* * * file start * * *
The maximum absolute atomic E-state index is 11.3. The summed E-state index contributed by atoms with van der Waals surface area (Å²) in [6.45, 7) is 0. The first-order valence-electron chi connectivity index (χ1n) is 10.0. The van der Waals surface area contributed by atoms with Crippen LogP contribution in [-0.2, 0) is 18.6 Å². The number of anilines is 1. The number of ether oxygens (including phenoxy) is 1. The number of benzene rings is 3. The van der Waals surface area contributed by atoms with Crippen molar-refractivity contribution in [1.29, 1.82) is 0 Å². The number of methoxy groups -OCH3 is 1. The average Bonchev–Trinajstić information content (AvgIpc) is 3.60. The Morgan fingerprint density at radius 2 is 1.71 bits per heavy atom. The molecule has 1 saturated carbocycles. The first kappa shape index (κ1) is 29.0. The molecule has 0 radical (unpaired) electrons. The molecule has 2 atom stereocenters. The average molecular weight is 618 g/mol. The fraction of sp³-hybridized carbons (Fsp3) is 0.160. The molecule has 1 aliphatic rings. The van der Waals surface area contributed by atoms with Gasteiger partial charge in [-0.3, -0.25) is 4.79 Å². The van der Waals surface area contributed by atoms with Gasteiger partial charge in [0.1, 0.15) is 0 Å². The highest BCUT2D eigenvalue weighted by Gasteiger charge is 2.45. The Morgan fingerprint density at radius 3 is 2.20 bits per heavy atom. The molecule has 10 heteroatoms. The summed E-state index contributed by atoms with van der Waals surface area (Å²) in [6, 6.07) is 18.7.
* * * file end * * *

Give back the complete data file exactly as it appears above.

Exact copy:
The maximum absolute atomic E-state index is 11.3. The summed E-state index contributed by atoms with van der Waals surface area (Å²) in [6.45, 7) is 0. The first-order valence-electron chi connectivity index (χ1n) is 10.0. The van der Waals surface area contributed by atoms with Crippen LogP contribution in [-0.2, 0) is 18.6 Å². The number of anilines is 1. The number of ether oxygens (including phenoxy) is 1. The number of benzene rings is 3. The van der Waals surface area contributed by atoms with Crippen molar-refractivity contribution in [1.29, 1.82) is 0 Å². The number of methoxy groups -OCH3 is 1. The average Bonchev–Trinajstić information content (AvgIpc) is 3.60. The Morgan fingerprint density at radius 2 is 1.71 bits per heavy atom. The molecule has 1 saturated carbocycles. The first kappa shape index (κ1) is 29.0. The molecule has 0 radical (unpaired) electrons. The molecule has 2 atom stereocenters. The average molecular weight is 618 g/mol. The fraction of sp³-hybridized carbons (Fsp3) is 0.160. The molecule has 1 aliphatic rings. The van der Waals surface area contributed by atoms with Gasteiger partial charge in [-0.3, -0.25) is 4.79 Å². The van der Waals surface area contributed by atoms with Gasteiger partial charge in [0.1, 0.15) is 0 Å². The highest BCUT2D eigenvalue weighted by Gasteiger charge is 2.45. The Morgan fingerprint density at radius 3 is 2.20 bits per heavy atom. The molecule has 10 heteroatoms. The summed E-state index contributed by atoms with van der Waals surface area (Å²) in [6, 6.07) is 18.7.